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Sunday, December 20, 2009

A Technical Overview of 3D Viewing

Now that Avatar is upon us, it's worth indicating that it's the first movie to really capitalize on the emerging 3D technologies. One of the striking things about Avatar, is that like all quality commercial products, it is offered using various formats, offering different price and quality ranges. I'll try to present an outline of the various viewing modes:

  1. Standard 2D - It's obviously the cheapest, but also the worst way of viewing the movie.
  2. RealD - it is the most standard way of projecting stereoscopic 3D images, utilizing cheap disposable polarized glasses and an alternate circular polarity projector. This can cause the unavoidable "ghosting" effect, which can blur the details of the 3D image. A sliver screen is required, in order to reflect as much light as possible and to prevent any viewing losses due to polarization. Brightness levels are usually low, and combined with the glasses and the silver screen tend to create a "greyish" haze that misinterpret the actual movie colors.
  3. Dolby 3D - a more advanced but also more expensive method, it utilizes reusable passive glasses on a normal white screen. The projector uses a rotating wheel, spinning 6 times per frame, displaying the 3 basic colors (RGB) for the two stereoscopic frames. Gosting effects are not present, and the viewing experience is not affected by tilting. At 144Hz, no rainbow artifacts are created, similar to ie. DLP projectors. One disadvantage of Dolby 3D is the increased cost for the glasses. Brightness issues are natrually still present.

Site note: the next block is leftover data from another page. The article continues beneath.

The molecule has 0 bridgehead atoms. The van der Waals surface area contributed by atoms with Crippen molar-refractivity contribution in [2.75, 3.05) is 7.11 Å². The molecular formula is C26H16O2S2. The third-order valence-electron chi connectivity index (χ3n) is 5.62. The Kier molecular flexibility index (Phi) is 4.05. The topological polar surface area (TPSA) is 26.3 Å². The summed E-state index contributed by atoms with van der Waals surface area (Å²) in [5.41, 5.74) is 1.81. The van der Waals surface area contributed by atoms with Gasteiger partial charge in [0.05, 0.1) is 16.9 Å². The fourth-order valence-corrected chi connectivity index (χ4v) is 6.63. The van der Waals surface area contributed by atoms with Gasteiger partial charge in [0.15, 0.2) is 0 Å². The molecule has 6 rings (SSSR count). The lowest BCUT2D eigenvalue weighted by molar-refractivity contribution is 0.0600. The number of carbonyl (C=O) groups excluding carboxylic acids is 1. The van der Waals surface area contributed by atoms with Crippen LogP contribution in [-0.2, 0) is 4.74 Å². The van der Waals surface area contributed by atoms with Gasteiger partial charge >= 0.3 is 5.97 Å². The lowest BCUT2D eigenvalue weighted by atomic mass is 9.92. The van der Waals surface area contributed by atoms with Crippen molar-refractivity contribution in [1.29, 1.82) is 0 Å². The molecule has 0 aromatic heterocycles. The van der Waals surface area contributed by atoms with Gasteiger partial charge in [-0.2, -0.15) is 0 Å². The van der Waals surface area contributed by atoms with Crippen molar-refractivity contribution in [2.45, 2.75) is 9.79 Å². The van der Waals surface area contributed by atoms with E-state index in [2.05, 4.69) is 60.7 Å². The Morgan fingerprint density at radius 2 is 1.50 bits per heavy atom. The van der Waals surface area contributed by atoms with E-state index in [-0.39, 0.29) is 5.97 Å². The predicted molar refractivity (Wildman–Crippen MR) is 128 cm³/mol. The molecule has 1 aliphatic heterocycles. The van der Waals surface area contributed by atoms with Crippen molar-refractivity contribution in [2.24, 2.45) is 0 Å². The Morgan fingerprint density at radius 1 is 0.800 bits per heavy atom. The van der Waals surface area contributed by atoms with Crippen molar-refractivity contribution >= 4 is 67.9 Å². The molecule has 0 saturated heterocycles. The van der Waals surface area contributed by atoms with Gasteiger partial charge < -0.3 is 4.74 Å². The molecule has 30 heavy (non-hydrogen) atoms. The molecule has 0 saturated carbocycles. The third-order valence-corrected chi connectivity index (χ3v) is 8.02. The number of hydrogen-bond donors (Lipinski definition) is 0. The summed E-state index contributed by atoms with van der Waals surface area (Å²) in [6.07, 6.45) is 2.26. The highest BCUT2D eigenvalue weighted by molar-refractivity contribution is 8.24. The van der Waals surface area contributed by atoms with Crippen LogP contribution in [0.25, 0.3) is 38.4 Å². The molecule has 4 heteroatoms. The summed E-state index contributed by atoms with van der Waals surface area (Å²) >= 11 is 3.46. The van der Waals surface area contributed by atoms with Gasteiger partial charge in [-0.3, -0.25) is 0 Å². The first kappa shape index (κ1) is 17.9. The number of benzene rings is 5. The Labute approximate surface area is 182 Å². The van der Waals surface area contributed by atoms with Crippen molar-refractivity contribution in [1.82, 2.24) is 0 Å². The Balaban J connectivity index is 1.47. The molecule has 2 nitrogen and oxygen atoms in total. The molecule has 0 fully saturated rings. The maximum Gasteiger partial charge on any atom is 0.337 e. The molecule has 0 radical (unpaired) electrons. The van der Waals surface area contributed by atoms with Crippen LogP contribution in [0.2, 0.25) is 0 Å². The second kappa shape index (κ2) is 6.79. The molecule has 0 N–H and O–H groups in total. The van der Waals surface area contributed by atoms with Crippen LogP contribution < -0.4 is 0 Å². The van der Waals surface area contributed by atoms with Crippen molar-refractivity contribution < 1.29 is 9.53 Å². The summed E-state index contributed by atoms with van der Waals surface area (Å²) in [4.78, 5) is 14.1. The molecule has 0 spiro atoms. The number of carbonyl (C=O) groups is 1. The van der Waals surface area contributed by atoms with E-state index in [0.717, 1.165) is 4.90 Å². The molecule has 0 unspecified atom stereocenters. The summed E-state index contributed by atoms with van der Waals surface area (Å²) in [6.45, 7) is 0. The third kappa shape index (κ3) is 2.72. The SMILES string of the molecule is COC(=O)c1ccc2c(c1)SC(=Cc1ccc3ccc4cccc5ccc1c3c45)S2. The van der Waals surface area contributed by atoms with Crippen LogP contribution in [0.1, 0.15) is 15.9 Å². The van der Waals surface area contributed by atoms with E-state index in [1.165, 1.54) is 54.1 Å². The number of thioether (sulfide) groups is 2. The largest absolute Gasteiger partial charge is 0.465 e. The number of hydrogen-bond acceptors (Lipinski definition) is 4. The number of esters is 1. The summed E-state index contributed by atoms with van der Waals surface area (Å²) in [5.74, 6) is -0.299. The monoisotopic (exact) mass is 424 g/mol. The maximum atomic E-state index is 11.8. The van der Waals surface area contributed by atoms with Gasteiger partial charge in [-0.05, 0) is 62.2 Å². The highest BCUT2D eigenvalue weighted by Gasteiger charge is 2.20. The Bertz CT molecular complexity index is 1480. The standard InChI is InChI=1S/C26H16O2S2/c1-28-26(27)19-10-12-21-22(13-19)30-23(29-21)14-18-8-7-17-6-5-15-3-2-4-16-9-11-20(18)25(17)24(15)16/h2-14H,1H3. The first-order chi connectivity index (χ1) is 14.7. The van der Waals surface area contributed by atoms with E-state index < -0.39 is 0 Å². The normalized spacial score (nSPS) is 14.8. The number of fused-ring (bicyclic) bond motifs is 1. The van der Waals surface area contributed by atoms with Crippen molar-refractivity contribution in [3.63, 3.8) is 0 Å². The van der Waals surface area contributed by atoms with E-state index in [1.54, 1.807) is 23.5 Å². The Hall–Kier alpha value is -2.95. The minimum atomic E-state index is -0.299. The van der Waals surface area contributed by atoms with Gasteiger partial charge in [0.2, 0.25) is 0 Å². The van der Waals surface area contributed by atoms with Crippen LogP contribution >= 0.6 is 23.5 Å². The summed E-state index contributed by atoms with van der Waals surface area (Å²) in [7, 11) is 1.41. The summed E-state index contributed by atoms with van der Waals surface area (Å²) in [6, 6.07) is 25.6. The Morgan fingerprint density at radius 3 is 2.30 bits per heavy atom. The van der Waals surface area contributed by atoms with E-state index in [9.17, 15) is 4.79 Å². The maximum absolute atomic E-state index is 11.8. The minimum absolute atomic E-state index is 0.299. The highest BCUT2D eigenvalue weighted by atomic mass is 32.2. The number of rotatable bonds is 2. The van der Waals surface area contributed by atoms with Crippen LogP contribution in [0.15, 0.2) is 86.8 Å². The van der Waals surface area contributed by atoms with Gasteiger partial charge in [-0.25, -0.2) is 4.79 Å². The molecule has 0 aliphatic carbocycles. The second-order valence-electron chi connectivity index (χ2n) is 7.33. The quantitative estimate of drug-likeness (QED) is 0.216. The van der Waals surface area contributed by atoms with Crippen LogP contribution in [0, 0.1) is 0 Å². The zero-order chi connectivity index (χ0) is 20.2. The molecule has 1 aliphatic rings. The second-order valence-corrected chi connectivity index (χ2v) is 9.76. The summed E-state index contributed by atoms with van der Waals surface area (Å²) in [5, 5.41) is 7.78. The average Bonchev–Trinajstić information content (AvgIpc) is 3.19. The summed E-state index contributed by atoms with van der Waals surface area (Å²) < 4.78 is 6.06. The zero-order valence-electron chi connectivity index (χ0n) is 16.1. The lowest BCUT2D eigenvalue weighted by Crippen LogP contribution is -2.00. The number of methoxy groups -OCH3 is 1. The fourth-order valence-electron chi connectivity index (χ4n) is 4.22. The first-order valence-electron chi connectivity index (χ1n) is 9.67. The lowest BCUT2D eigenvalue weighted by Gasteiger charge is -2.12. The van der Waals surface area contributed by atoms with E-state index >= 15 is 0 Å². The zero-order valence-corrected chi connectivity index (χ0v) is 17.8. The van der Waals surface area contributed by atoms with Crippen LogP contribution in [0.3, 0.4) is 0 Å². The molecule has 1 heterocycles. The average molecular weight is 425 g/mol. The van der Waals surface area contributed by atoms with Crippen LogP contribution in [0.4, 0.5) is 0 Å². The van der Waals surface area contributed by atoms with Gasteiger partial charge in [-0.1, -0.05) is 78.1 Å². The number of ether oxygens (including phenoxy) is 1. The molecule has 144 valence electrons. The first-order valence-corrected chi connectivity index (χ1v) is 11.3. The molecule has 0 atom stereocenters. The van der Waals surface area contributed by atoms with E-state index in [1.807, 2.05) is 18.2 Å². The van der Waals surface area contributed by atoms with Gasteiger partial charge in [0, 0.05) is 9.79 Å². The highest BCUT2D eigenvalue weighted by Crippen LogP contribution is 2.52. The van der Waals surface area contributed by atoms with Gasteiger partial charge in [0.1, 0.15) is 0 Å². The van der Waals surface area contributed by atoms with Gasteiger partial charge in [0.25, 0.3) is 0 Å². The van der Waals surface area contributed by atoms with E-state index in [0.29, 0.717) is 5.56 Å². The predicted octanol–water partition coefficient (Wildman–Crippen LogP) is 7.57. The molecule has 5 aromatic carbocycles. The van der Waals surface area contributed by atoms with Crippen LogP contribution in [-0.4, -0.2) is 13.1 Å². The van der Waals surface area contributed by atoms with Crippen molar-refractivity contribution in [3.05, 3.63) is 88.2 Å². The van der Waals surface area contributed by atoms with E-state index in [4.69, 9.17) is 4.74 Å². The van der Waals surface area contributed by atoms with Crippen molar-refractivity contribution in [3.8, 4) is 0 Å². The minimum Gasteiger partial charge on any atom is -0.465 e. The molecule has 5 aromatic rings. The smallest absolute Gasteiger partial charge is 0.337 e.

4. XpanD - an even more expensive system, uses active LCD glasses that are remotely synchronized from the projection system to alternatingly block light from each eye using an LCD shutter. These glasses are obviously much more expensive, but several disadvantantages are countered, such as ghosting and tilting. Brighness levels are also improved due to the lack of filtering.
  5. IMAX 3D - it offers basically a larger curved screen and usually a more elaborate sound system. It uses cheap reusable glasses and a linear polarity projector. Brightness issues are rectified, due to projector intensity and screen size. One disadvantage of IMAX 3D is that viewer placement needs to be exact, due to screen curvature. If the viewer is not facing directly the screen, the stereoscopic perception is destroyed. This leads to fewer seats in IMAX cinemas compared to normal screens.


Eraserheadx said...


I watched Avatar in Dolby 3D. Unfortunately the cinema that has an XpanD 3D system here in Heraklion is not showing the film. Looks like I will have to wait for another good film to see the differences between Dolby 3D and XpanD (and NO I am not watching "A Christmas Carol" just for the 3D).

ebenet said...

I just finished watching the Nighmare Before Christmas 3D in the XpanD system, and once again can verify its superiority - ghosting is almost non present, apart from scenes with very bright objects in a dark background. Brightness levels are ok, and to tilting or viewing angle problems whatsoever.

Hotshuk said...

Very informative article! I have to admit that during Avatar, I was so immersed into the movie that I didn't really realise any misgivings in the picture quality. Also, with no recent experience to compare it too I can only say that it was a great viewing spectacle. However, I'll be looking at it with a more critical eye next time... is that good or bad? Ignorance truely is bliss.

mastorak said...

Very Informative, thank you ebenet. As Hotshuk mentioned during the movie i could not be bothered to look for glitches. One thing to note though is that it took me 30 minutes or so until my eyes got used to it and almost double that for fast-paced scenes...It was truly awesome though!

Brian R. Jackson said...

Your mistaken that RealD suffers from the 'head tilt' issues of older polarization technology. RealD uses circular polarization so that viewers can tilt their head without ruining the 3D effect.

ebenet said...

Hi Brian - I stand corrected. I watched Avatar in IMAX 3D which had linear polarization, thus losing the 3D effect when tilting my head. I also corrected the post.